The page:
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In the Media

article imageOp-Ed: Why support anyone in Syria?

article:357844:17::0
By Paul Wallis
Sep 6, 2013 in World
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Sydney - The West may not like Assad, but there’s not much to like about the rebels, either. The Syrian rebels, like so many other Middle Eastern armed groups, are in full jihadi mode. Law has collapsed. Brutality is the working method of government.
The New York Times recently ran a video it received from a former Syrian rebel showing executions of government soldiers. The soldiers were beaten, shot, and then thrown down a well according to one report, or buried in a mass grave, according to CNN on the video. Consider the logic, in a desert country, of polluting a well.
The New York Times:
As the United States debates whether to support the Obama administration’s proposal that Syrian forces should be attacked for using chemical weapons against civilians, this video, shot in the spring of 2012, joins a growing body of evidence of an increasingly criminal environment populated by gangs of highwaymen, kidnappers and killers.
In the more than two years this civil war has carried on, a large part of the Syrian opposition has formed a loose command structure that has found support from several Arab nations, and, to a more limited degree, the West. Other elements of the opposition have assumed an extremist cast, and openly allied with Al Qaeda.
The “theory” here is that American military action could unintentionally provide support for Al Qaeda. Some evidence has emerged that America is at least considering aiding the rebels. This situation isn't made much more encouraging by a rather naive belief that some groups are moderates, and can "keep weapons out of the hands of extremists". Since when has that been possible? Where? Does anyone know of any occasion on which extremists haven't armed themselves and gone to war with moderates?
Added bitching about how many "extremists" are in Syria has figures of either 50 or 15 per cent, depending on who you believe. Senators McCain and Kerry quote the same source, but evidently checking facts isn't much in demand in terms of deciding US foreign policy. While the American desire to help is commendable, the words "half ass" are too close for comfort regarding details.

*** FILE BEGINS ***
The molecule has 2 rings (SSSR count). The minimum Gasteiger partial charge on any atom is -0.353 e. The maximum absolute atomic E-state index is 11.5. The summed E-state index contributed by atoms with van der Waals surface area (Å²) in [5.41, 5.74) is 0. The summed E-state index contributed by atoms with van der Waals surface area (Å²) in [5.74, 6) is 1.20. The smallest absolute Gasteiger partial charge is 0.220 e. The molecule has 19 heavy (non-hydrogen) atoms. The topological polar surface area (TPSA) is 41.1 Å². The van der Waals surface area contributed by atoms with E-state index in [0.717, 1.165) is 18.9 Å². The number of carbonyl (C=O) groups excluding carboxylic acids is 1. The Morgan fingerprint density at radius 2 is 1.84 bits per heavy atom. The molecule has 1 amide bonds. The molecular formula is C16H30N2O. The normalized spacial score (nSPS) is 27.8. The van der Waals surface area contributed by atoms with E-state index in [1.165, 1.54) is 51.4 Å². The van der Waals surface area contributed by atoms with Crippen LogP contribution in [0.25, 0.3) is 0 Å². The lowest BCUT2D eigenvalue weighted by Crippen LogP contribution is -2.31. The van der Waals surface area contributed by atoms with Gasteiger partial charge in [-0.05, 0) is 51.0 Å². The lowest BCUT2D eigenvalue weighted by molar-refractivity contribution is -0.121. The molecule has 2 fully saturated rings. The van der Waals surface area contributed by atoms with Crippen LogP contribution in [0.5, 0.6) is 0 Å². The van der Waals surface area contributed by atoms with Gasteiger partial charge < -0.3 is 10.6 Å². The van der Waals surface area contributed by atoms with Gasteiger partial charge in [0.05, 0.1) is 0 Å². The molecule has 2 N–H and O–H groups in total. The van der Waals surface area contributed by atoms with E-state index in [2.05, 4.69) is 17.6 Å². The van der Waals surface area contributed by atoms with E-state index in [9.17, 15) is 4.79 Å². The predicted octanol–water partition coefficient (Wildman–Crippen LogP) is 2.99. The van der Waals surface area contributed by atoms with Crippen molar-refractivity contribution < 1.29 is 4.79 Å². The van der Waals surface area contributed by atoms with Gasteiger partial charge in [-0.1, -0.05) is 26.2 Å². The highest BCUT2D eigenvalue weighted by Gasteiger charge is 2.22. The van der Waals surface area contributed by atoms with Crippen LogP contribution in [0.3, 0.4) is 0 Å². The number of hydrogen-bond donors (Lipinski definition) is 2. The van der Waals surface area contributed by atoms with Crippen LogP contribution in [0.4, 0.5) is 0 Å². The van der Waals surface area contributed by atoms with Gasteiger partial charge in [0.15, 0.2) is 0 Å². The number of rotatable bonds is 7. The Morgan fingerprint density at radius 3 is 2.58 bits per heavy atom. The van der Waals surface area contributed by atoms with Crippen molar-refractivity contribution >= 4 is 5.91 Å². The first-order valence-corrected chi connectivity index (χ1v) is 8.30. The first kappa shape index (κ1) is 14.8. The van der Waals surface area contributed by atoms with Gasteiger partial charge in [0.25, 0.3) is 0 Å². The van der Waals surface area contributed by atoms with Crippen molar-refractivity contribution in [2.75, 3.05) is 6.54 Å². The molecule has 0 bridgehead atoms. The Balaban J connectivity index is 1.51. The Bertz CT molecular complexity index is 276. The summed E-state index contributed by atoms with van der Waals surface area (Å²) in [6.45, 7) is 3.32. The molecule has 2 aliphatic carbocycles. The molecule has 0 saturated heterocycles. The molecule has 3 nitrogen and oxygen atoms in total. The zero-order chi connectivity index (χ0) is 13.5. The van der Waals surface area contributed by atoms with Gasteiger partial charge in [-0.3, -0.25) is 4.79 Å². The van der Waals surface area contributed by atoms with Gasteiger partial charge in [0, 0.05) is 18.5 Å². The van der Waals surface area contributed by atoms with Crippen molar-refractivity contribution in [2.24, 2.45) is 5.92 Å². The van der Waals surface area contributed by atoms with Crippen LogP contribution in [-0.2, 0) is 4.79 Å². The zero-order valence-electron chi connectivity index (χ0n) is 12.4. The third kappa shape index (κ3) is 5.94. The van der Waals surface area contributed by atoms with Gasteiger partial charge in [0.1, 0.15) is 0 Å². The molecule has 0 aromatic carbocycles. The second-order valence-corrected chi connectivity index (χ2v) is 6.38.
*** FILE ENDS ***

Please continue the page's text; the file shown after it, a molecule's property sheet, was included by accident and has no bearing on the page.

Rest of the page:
The Independent:
US officials are said to be studying a plan to increase support for rebels fighting to remove the Syrian President Bashar al-Assad from power. The new plan would see the military send its own trainers to bolster the capabilities of the rebels, something they have resisted in the past.
The CIA has been training groups of rebels in Jordan. But the involvement of the military could see the number of rebels being trained spiral from dozens to hundreds or even thousands, according to the Associated Press.
This could be very much an own goal. Much the same way as American aid has historically been used by groups hostile to America for the last few generations, in fact. The Taliban was an “American ally” at one point, too.
More to the point, however, is the obvious fragmentation of opposition groups. They’re anything but representative of any sort of national interest. Typically, the average Middle Eastern bloodbath is configured according to a few known rules for taking sides:
• Sunni
• Shi’a
• Tribal
• Political
• Local
• Regional
• Ethnic
• Power groups like Hezbollah and Al Qaeda
This dainty configuration of “morals” is the basis for who’s killing who at any particular moment in the Middle East. Foreign fighters are also entering the mix, which is one of the reasons the death toll and brutality levels have been steadily rising. These are trained fighters, not naïve volunteers. Their contribution to the Middle East has been to make every regional conflict much more hideous. They were hated, even in Afghanistan, by people who’d already had nearly 30 years of civil war, and tend to behave like Al Qaeda’s Foreign Legion.
Their presence means all bets should be off for aid of any kind. These guys aren’t just terrorists. They’ve created an industry of violence across the Middle East. Any move that helps them has to be wrong both in theory and in practice.